Malaria kills 25 in Mash East

Malaria kills 25 in Mash East

Marondera (New Ziana) – Twenty five people have died of malaria and another 12 000 infected in Mashonaland East province so far this year, a senior provincial health official has said.

Provincial medical director, Simukai Zizhou told New Ziana areas particularly hit by the outbreak were Mudzi, Mutoko and Uzumba-Maramba-Pfungwe districts.

He said the malaria situation was negatively impacting efforts to contain the spread of the novel coronavirus pandemic.

To date, 12 539 people tested positive for malaria in the province and the highest cases were recorded in Mudzi with 5 334, Mutoko with 4 282 and Uzumba-Maramba-Pfungwe which had 1925 positive cases.

The least cases were recorded in Seke (12), Goromonzi (46) and Hwedza (60). Chikomba, Marondera and Murehwa recorded 72, 74 and 734 cases respectively.

“We have been putting much of our focus on COVID-19 because it is very lethal, but it does not take away the importance of the other World Health Organization (WHO) programmes like malaria. Actually, we are in a malaria season and we have been recording figures that have been higher than all these other years. The WHO focus for malaria for this year also indicate that this is going to be a very terrible year for us as the figures are likely going to increase significantly in the coming weeks,” Zizhou said.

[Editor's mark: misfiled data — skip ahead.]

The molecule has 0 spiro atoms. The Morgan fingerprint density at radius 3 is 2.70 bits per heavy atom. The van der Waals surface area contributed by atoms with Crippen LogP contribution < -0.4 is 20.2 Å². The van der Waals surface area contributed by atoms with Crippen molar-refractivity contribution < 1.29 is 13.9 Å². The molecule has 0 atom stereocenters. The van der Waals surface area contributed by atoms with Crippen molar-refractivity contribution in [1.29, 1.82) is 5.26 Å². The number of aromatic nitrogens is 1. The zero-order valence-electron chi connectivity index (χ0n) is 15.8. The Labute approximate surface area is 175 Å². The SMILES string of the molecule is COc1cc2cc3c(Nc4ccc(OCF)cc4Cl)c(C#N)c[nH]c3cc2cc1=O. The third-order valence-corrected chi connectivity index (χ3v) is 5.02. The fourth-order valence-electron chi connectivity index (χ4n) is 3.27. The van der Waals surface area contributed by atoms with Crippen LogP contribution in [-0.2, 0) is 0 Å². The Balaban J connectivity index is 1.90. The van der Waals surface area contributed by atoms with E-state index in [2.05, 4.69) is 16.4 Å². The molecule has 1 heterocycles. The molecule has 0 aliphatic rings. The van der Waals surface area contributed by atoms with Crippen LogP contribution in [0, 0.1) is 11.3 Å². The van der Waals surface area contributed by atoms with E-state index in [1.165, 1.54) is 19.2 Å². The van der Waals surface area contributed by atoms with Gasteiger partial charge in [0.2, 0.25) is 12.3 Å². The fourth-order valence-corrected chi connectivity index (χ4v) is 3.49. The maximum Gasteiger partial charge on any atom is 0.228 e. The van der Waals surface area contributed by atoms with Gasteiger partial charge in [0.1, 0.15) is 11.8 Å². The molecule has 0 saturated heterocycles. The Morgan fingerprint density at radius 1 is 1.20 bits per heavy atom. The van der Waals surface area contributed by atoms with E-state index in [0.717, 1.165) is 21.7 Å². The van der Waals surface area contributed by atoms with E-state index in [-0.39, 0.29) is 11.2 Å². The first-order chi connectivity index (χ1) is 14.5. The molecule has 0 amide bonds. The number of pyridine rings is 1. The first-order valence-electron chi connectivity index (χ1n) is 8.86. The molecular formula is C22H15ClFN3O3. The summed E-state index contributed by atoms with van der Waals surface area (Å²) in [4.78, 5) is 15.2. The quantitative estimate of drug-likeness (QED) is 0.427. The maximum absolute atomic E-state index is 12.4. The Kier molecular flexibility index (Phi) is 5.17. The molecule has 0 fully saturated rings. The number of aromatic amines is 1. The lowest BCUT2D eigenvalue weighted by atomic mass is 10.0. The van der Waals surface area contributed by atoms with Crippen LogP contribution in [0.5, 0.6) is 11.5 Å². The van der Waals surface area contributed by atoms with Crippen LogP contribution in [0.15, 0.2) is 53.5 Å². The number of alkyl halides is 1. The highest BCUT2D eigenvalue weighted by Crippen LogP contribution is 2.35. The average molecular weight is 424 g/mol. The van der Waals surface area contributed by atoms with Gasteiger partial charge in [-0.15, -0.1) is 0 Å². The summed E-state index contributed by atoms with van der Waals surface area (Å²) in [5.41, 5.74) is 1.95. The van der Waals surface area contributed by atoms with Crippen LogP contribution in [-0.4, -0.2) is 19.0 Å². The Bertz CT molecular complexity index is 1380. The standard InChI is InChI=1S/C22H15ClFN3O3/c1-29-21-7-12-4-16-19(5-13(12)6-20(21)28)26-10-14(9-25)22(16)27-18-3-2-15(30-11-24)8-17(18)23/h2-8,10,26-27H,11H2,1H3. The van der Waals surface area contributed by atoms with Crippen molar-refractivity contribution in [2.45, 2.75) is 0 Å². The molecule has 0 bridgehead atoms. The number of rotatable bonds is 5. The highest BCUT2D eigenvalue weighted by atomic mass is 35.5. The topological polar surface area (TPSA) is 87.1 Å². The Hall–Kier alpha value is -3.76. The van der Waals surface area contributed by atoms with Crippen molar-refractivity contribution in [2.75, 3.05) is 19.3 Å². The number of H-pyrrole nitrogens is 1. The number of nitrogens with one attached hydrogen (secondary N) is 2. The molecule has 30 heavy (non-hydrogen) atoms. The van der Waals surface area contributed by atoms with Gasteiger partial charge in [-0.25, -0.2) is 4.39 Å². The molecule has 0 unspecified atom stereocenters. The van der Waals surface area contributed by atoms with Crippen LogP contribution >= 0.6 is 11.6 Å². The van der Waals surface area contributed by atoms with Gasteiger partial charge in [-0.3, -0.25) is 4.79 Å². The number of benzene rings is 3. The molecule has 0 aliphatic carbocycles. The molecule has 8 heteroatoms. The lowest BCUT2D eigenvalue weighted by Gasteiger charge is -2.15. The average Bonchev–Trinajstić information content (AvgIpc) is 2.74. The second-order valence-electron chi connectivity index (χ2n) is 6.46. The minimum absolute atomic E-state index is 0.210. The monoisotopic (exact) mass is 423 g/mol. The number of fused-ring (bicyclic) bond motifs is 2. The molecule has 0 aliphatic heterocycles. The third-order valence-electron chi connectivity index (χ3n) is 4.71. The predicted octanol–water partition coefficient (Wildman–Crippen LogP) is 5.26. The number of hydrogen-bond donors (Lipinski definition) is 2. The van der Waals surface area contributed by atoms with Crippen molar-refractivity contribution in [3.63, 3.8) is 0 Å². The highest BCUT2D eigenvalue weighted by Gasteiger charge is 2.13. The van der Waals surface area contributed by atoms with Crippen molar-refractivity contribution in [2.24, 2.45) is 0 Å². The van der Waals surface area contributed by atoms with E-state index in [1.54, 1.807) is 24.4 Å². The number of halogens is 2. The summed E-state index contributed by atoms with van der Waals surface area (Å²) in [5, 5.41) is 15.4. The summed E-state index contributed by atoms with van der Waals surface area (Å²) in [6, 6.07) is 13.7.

He added that the situation had been worsened by the fact that frontline treatment workers who are predominantly Village Health Workers normally tasked with carrying out Rapid Diagnostic Tests for malaria are now faced with challenges of moving around doing their job due to COVID-19 pandemic which restricts peoples’ movements.

“That has been a major draw-back even though we are trying our best to mitigate this by providing protective means for our Village Health Workers, mainly sanitizers and face masks so that they are comfortable visiting someone who has a fever. They will also help us in identifying possible cases of COVID-19, because if anyone tests negative to malaria and have a fever, we will then test them for COVID-19,” said Zizhou.

He also expressed concern over the emergence of malaria in non-malaria transmission areas such as Marondera, a problem he attributed to climate change.

“For example, when you look at Marondera, it is considered a non-malaria transmission area, but the situation has changed and we can attribute this to the current weather patterns that we have had this year where rains have been erratic and temperatures having been very high,” Zizhou said.

He said what was also worrying was that the symptoms of malaria and those for Covid-19 were almost the same, the only difference being occurrence of respiratory difficulties and coughing in coronavirus cases.
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